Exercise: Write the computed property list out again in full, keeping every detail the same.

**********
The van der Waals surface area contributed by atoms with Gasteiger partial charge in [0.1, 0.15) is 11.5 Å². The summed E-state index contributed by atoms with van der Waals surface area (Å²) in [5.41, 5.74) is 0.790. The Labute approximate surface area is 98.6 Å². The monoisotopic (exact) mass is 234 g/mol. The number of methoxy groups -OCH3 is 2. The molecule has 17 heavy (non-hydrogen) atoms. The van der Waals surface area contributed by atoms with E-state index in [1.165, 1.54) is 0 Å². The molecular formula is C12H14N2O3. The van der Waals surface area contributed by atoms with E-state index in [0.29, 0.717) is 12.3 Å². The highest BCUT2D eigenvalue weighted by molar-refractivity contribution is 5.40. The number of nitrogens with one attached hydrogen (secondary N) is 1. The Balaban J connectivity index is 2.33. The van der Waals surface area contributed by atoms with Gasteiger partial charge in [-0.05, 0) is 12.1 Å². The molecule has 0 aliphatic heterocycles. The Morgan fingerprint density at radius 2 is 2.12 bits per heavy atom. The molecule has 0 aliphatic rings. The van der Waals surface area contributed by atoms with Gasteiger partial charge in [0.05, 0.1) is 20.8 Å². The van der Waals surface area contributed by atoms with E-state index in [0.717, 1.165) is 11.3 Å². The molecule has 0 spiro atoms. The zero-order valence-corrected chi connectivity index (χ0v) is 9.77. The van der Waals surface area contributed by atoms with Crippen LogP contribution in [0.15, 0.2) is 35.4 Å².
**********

The van der Waals surface area contributed by atoms with Gasteiger partial charge in [0.1, 0.15) is 11.5 Å². The summed E-state index contributed by atoms with van der Waals surface area (Å²) in [5.41, 5.74) is 0.790. The Labute approximate surface area is 98.6 Å². The monoisotopic (exact) mass is 234 g/mol. The number of methoxy groups -OCH3 is 2. The molecule has 17 heavy (non-hydrogen) atoms. The van der Waals surface area contributed by atoms with E-state index in [1.165, 1.54) is 0 Å². The molecular formula is C12H14N2O3. The van der Waals surface area contributed by atoms with E-state index in [0.29, 0.717) is 12.3 Å². The highest BCUT2D eigenvalue weighted by molar-refractivity contribution is 5.40. The number of nitrogens with one attached hydrogen (secondary N) is 1. The Balaban J connectivity index is 2.33. The van der Waals surface area contributed by atoms with Gasteiger partial charge in [-0.05, 0) is 12.1 Å². The molecule has 0 aliphatic heterocycles. The Morgan fingerprint density at radius 2 is 2.12 bits per heavy atom. The molecule has 0 aliphatic rings. The van der Waals surface area contributed by atoms with Gasteiger partial charge in [0.05, 0.1) is 20.8 Å². The van der Waals surface area contributed by atoms with E-state index in [0.717, 1.165) is 11.3 Å². The molecule has 0 spiro atoms. The zero-order valence-corrected chi connectivity index (χ0v) is 9.77. The van der Waals surface area contributed by atoms with Crippen LogP contribution in [0.15, 0.2) is 35.4 Å².